And it will all most likely tie into those glorious, youthful 10 years or so. Case in point: ‘Flash Gordon’. In 1977, there was a great animated series on CBS called ‘Tarzan: Lord of the Jungle”. It was about four teenagers and their talking dog, and they drove around in a van solving spooky mysteries. (No, it wasn’t, it was actually about Tarzan. I just wanted to see if you’ve stayed with me through this first column). Anyway, I loved it, watched it every week. Then, a couple of years later, fall of 1979, NBC started airing what I consider to be one of the best, if not THE best, animated series of all time, ‘Flash Gordon’. Immediately, my 9 year old eyes and ears noticed the similarities to the ‘Tarzan’ series that came before, especially because Tarzan and Flash had the same voice. (A year later, Thundarr had it too!). Since May of 1977, I had eaten, slept and drank ‘Star Wars’, so anything remotely sci fi was going to be diligently followed by me. My father had given me some Buck Rogers and Flash Gordon reprint books for a birthday that summer, to show me that yes, there WAS life before Vader, and I loved Alex Raymond’s artwork. So I was slightly primed when the animated series began to air, and was immediately hooked from the first episode. It was must see television every Saturday morning that season, and I collected the entire line of Mattel toys, the coloring books, lunch box and whatever else I could beg to get my hands on. Still have ‘em all, too.
Then, a cosmic event took place a year later that I’m still reeling from today: a big budget, live action ‘Flash Gordon’ movie was about to come out. WITH A SOUNDTRACK BY QUEEN. (I wrongly assumed some Hollywood studio executive had singled me out for a ‘remote viewing’ project, thinking my pure Minnesota mind must have box office gold buried somewhere in it). The movie came out, and while it still wasn’t as cool as the cartoon, I saw it four times. I bought the soundtrack on vinyl, transferred it to cassette, and walked around with my tape recorder, re enacting the film and air guitaring through the house. At B Dalton’s I managed to find the official storybook, and the hardcover comic adaptation (and hey! Isn’t this the same guy who drew the ‘Empire Strikes Back’ adaptation?). I even found some puffy stickers at the local drug store. But something in the merchandise department was sorely lacking.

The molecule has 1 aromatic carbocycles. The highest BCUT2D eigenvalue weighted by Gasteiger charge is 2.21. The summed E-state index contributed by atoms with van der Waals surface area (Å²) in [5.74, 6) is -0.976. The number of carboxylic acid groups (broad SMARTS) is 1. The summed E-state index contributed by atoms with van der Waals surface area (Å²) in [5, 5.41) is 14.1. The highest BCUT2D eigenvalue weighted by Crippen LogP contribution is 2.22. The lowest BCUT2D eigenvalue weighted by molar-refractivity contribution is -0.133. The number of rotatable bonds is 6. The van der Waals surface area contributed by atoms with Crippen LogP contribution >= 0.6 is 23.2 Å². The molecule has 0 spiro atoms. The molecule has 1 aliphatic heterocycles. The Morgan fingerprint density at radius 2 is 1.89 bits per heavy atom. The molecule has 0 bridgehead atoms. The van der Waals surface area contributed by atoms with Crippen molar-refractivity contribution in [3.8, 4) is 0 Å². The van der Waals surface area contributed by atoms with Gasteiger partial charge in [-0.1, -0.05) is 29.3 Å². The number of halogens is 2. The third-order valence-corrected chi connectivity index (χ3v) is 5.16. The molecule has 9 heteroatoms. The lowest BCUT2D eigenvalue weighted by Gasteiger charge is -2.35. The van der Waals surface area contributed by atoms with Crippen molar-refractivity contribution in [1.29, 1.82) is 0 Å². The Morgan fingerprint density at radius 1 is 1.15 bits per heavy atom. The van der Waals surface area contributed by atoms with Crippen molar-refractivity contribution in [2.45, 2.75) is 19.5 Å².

Toys. That’s right, zip, zilch, nada. Not a thing. I hunted high and low, from Target (a Minnesota born enterprise, so there were a lot to sift through), to Children’s Palace, Kidsville in the Maplewood Mall, Borgstrom Pharmacy, Wards and JC Penny’s. Not a thing. There must be some mistake, I thought. Every OTHER Sci Fi movie got it’s own toys, and I grabbed ‘em all. ‘The Black Hole’, ‘Star Trek the Motion Picture’, ‘Buck Rogers in the 25th Century’. But nothing for one of the coolest, loudest, most garish and freaky, rock and roll sound tracked space flicks of all? Nope.
So when I did finally decide to give this toy company thing a go, I made a list of all the properties that I’d always wanted action figures of. And right at the top of that list was 1980’s ‘Flash Gordon’. How it all eventually happened and the craziness involved with getting the license is a story for another column. But the beauty of all of it was, I found a kindred spirit through the process. Another lost soul who felt that one of the most overlooked movies of the past 100 years was also criminally short changed in the action figure aisles. That man was Alex Ross. Except he went even further than I did when he was a kid, and custom made his own Flash, Ming and Prince Barin, out of various Mego 12” figures. (And if you know Alex at all you’ll know how unsurprising that little tidbit is). So 27 years after the film first came out, little ‘ol Bif Bang Pow! brought the world what I knew it always needed: action figures from the ‘Flash Gordon’ movie.
So there you go. Proof, conclusive I think, that it all comes full circle, and in some way that probably reflects on all of us and why we collect and come to sites like this in the first place. I look forward to posting on here, hearing your feedback and hopefully connecting with all of you in the near future. Hope you all enjoy it, and thanks in advance for your future time. Here’s to the start of a beautiful friendship.